NEWS
February 19, 2014 | By Helen Ubinas, Daily News Columnist
SO NOW there's apparently an addendum to the Handbook for Raising Black Sons. In addition to having the talk about how not to come across as a danger or a threat to . . . anyone, there's now a socially acceptable way to behave when those lessons are still not enough to protect your child. I was channel surfing this weekend when I briefly landed on CNN and heard conservative pundit Ben Ferguson's comments on the Jordan Davis case. Davis was the unarmed black Florida teenager who in 2012 was killed by Michael Dunn, a white man who shot Davis for refusing to turn down his "thug music.
NEWS
February 14, 2014
NOTHING touches the psychological third rail as saying that "addicts are selfish. " Since early last Friday morning, when my column on Philip Seymour Hoffman first appeared online, I've been receiving emails from all over the country with various levels of outrage, self-righteousness and, most surprisingly, gratitude. I expected the comments like "I want to bitch slap you" from the woman in Florida who said that her son had just died of a heroin overdose. The supercilious tsk- tsking from those in what I call the industrial-addiction complex was hardly surprising, either.
NEWS
January 3, 2014 | By Chris Palmer, Inquirer Staff Writer
Disappointment. Anger. Grudging resignation. And, also, gratitude. Those were some of the emotions expressed on New Year's Day by alumni, fans, and other Pennsylvania State University faithful over the expected departure of football coach Bill O'Brien, who brought stability and success to a program on the verge of ruin two years ago in the aftermath of the Jerry Sandusky child sex-abuse scandal. "I thought we had our coach," said Jeff Pawlick, 41, a 1994 graduate who was watching the Mummers Parade near the Kimmel Center on Wednesday afternoon.
SPORTS
January 2, 2014 | By Frank Fitzpatrick, Inquirer Staff Writer
WACO, Texas - Maybe it was fate that drew Shawn Oakman to Baylor, a school built on the promise of redemption, one whose athletic program itself has undergone a conversion as dramatic as any sinner's. "When I got here," said Oakman, gazing at the endless Central Texas horizon, "I had a lot of growing up to do. " Twenty-one months ago, the Penn Wood High graduate, a large and highly touted freshman lineman, was booted off Penn State's football team. His GPA was low, his penchant for trouble high.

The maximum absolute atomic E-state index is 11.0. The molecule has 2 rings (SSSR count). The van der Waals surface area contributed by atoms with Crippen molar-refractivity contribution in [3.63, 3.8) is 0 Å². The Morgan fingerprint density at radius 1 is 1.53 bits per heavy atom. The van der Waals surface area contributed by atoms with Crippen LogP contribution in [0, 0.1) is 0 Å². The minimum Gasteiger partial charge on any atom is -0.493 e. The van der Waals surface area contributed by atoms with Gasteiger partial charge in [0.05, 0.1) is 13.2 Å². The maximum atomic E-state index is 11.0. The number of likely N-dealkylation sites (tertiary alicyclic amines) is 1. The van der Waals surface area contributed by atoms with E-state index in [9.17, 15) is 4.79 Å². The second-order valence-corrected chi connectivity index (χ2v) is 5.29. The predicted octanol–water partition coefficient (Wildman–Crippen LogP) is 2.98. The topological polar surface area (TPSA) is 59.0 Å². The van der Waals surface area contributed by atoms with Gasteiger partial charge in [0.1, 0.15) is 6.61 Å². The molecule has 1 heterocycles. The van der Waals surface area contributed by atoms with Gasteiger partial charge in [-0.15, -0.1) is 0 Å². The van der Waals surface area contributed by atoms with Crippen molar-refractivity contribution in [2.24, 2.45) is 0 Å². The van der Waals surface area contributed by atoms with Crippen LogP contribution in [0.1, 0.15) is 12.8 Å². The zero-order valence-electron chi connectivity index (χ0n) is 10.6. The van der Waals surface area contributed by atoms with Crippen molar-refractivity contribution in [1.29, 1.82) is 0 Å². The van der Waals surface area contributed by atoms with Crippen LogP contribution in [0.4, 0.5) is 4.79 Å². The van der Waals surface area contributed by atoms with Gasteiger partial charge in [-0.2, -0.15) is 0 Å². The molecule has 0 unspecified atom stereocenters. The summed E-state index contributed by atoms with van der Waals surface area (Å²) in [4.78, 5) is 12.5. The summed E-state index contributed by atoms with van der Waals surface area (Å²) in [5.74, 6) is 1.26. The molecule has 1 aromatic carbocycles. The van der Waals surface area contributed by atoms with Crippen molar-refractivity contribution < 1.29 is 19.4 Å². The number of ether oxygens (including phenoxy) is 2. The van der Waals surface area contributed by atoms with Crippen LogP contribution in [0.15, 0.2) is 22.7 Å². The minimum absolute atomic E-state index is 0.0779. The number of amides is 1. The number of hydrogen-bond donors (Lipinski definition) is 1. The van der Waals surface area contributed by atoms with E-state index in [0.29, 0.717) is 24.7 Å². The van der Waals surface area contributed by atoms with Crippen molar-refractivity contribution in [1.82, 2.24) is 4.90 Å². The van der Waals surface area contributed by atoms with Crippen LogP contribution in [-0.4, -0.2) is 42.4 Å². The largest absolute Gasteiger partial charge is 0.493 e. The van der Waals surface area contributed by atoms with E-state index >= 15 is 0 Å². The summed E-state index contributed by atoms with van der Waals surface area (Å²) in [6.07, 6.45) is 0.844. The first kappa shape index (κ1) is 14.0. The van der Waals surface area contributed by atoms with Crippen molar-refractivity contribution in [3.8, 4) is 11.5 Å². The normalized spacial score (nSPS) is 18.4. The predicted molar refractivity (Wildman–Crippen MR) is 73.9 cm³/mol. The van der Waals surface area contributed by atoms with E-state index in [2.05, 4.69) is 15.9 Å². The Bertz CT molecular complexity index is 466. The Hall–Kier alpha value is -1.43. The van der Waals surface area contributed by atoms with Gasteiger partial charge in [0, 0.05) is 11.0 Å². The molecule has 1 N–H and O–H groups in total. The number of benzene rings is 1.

NEWS
December 31, 2013 | By Sulaiman Abdur-Rahman, Inquirer Staff Writer
Under a steady rain Sunday, Judy and Chuck Miller took up spots that have often been occupied by child-abuse victim advocates: the steps of the Cathedral Basilica of SS. Peter and Paul. Judy Miller leads the Delaware branch of the Survivors Network of those Abused by Priests (SNAP), a group that hosted regular protests after the 2011 grand jury report about clergy sex-abuse in Philadelphia. Her return Sunday was prompted by last week's Superior Court ruling that overturned the conviction of Msgr.
SPORTS
December 30, 2013 | By Nick Carroll, Inquirer Staff Writer
Mike Campbell arrived five minutes before his 10 a.m. practice at Collingswood's Sam Coursen Wrestling Center on the day after Christmas. He was wearing an orange Flyers hooded sweatshirt with a dirt mark on the front and corresponding orange and black pajama pants. Campbell, a senior and defending District 28 champion, spoke in a quiet, unemotional tenor that reflected the slow pace at which he walked into the dimly lit gym. Coach Dechlin Moody described the two-year captain as soft-spoken and well-mannered, not a vocal kid and definitely not the kind of personality to come in yelling.
NEWS
December 16, 2013 | By Michael Matza, Inquirer Staff Writer
For supporters of comprehensive immigration reform, 2013 kicked off with great promise. "Now is the time," President Obama said after a bipartisan group of eight senators released its overhaul proposal in January. Their blueprint, most of which was adopted by the Senate in June, includes beefed-up border security and a 13-year path to citizenship for many of the nation's estimated 11.7 million undocumented immigrants. Analysts agreed that Latino voters expected reform, Democrats wanted it, and Republicans needed it to be viable with Hispanics, who constitute the country's fastest-growing voting bloc.